The implementing regulations at 37 CFR 404.5(a) for this section of Bayh-Dole are no help:

The license shall require the licensee to carry out the plan for development or marketing of the invention, or both, to bring the invention to practical application within a reasonable time as specified in the license, and continue to make the benefits of the invention reasonably accessible to the public.

Whatever the federal agency specifies is apparently a reasonable time. Note, too, that the implementing regulations here do not even follow the definition of practical application in Bayh-Dole, but instead revert to the definition of practical application in the federal procurement regulations that Bayh-Dole preempts (see 41 CFR 1-9.107-5(a)(a)(5)):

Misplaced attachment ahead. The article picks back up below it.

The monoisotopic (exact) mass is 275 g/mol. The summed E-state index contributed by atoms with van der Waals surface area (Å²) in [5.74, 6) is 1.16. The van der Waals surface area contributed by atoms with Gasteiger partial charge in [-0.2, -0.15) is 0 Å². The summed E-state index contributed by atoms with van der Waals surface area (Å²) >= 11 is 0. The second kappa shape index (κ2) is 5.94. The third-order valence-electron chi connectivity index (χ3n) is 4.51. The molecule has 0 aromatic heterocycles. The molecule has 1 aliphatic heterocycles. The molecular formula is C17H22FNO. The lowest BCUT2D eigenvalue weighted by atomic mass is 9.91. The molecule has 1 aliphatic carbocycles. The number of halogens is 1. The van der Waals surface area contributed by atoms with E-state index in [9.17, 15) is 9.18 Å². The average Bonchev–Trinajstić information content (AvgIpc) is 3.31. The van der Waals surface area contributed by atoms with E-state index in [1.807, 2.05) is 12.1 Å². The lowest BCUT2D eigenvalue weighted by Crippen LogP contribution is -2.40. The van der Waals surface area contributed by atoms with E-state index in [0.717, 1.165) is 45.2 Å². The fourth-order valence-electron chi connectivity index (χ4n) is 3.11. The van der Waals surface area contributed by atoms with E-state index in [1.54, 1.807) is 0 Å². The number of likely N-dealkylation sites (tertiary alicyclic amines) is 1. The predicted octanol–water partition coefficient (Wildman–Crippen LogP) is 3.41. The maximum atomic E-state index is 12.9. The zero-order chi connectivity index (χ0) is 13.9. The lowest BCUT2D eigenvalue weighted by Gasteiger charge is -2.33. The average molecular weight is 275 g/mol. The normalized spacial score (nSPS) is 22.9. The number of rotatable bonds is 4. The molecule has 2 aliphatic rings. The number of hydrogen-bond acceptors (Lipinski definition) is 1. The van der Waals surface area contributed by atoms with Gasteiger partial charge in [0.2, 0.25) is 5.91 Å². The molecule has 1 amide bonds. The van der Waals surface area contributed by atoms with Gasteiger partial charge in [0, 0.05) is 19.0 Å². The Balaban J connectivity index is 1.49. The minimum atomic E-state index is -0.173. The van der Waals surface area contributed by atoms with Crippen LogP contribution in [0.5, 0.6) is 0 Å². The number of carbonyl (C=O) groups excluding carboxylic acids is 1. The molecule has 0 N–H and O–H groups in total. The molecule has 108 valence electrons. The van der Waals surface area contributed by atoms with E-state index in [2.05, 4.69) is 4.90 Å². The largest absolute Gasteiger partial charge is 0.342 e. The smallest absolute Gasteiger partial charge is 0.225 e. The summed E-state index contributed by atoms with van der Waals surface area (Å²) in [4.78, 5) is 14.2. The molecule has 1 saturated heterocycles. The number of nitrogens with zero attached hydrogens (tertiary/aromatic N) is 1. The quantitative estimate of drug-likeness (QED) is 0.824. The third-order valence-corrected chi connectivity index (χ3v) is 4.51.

“To the point of practical application” means to manufacture in the case of a composition or product, to practice in the case of a process, or to operate in the case of a machine and under such conditions as to establish that the invention is being worked and that its benefits are reasonably accessible to the public.

Bayh-Dole’s definition is “available to the public on reasonable terms”–clearly Bayh-Dole was stitched together from the body parts of prior regulations, the IPA program, and gases escaping from the drafters’ minds. Sure, “reasonably accessible” contains some sense of “reasonable terms” but access and terms are also distinct. It’s at the minimum gross inattention to swap one for the other. But it also appears that there is an effort to prevent “reasonable terms” to include price, though price would have to be among the most important of terms, along with nondiscrimination and no tying, for any such transaction in which a product manufacturer had the benefit of a monopoly right to exclude competition.